Human Civilisation in 2057
The First Time Machine
Scientific Evidence to prove that God is real
The GDV camera photographs auras and spirits
Sandra Noble, executive director of the Mesoamerican research organization FAMSI, notes that “for the ancient Maya, it was a huge celebration to make it to the end of a whole cycle”. She considers the portrayal of December 2012 as a doomsday or cosmic-shift event to be “a complete fabrication and a chance for a lot of people to cash in.”
Intepretation ; Remember The Tower of Babel, how God struck mankind with different languages and drive them towards all four corners of the earth? The time has come where all cosmic forces will gather all mankind to remember God to celebrate the coming of the New Age.
My Wedding will be held in Nanning, China on 21st December 2012.
How to live without Money
The Ark of Covenant
Confirmation of the Higgs boson on 21.12.2012 where the Secrets of the Universe revealed, entering a New Age where the Knowledge of God is everywhere
The Higgs boson, nicknamed the God particle, is a hypothetical massive elementary particle that is predicted to exist by the Standard Model (SM) of particle physics. The Higgs boson is an integral part of the theoretical Higgs mechanism. If shown to exist, it would help explain why other particles can have mass.[Note 2] It is the only predicted elementary particle that has not yet been observed in particle physics experiments. Theories that do not need the Higgs boson also exist and would be considered if the existence of the Higgs boson were ruled out. They are described as Higgsless models.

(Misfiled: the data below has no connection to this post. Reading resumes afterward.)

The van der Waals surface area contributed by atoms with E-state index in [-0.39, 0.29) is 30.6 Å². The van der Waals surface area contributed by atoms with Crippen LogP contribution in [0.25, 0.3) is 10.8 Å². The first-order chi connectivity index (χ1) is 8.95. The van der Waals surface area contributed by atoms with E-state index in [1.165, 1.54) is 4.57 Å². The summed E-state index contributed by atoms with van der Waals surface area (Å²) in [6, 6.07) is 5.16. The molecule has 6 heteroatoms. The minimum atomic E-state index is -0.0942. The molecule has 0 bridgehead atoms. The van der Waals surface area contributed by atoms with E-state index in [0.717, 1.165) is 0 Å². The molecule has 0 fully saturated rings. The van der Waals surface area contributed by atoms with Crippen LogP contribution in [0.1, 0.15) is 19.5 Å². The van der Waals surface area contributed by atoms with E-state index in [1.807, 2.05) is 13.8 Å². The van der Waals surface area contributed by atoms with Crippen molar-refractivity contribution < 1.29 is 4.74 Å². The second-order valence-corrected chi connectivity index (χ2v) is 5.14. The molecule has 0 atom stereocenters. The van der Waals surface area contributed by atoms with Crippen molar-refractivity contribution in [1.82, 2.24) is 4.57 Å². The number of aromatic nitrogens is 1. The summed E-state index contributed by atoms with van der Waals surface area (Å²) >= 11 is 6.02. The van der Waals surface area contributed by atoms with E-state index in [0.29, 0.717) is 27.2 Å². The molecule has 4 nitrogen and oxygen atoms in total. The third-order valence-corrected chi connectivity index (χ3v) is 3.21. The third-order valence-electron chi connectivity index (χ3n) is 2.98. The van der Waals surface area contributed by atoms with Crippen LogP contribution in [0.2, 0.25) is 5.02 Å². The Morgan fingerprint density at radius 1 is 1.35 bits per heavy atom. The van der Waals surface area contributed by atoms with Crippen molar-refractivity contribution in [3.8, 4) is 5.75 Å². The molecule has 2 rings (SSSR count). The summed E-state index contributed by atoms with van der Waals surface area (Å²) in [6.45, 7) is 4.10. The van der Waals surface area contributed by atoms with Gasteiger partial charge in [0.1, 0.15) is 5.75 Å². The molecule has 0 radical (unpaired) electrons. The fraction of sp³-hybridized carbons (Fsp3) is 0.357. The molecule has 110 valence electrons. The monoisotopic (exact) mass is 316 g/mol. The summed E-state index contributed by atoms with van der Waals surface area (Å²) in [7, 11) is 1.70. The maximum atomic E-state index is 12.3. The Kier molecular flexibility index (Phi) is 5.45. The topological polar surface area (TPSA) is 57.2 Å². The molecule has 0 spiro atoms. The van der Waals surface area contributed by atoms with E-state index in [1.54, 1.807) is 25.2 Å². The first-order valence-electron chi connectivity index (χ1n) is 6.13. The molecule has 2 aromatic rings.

If shown to exist, the Higgs mechanism would also explain why the W and Z bosons, which mediate weak interactions, are massive whereas the related photon, which mediates electromagnetism, is massless. The Higgs boson is expected to be in a class of particles known as scalar bosons. (Bosons are particles with integer spin, and scalar bosons have spin 0.)
Experiments attempting to find the particle are currently being performed using the Large Hadron Collider (LHC) at CERN, and were performed at Fermilab’s Tevatron until its closure in late 2011. Some theories suggest that any mechanism capable of generating the masses of elementary particles must become visible at energies above 1.4 TeV; therefore, the LHC (colliding two 3.5 TeV beams) is expected to be able to provide experimental evidence of the existence or non-existence of the Higgs boson.
On 12 December 2011, the ATLAS collaboration at the LHC found that a Higgs mass in the range from 145 to 206 GeV was excluded at the 95% confidence level. On 13 December 2011, experimental results were announced from the ATLAS and CMS experiments, suggesting that if the Higgs boson exists, it is probably limited to a range of 115–130 GeV at the 3.6 sigma level (ATLAS) or 117–127 GeV at the 2.6 sigma level (CMS), and indicating possible scope for a 124 GeV (CMS) or 125-126 GeV (ATLAS) Higgs. As of 13 December 2011, a joint estimate is not available.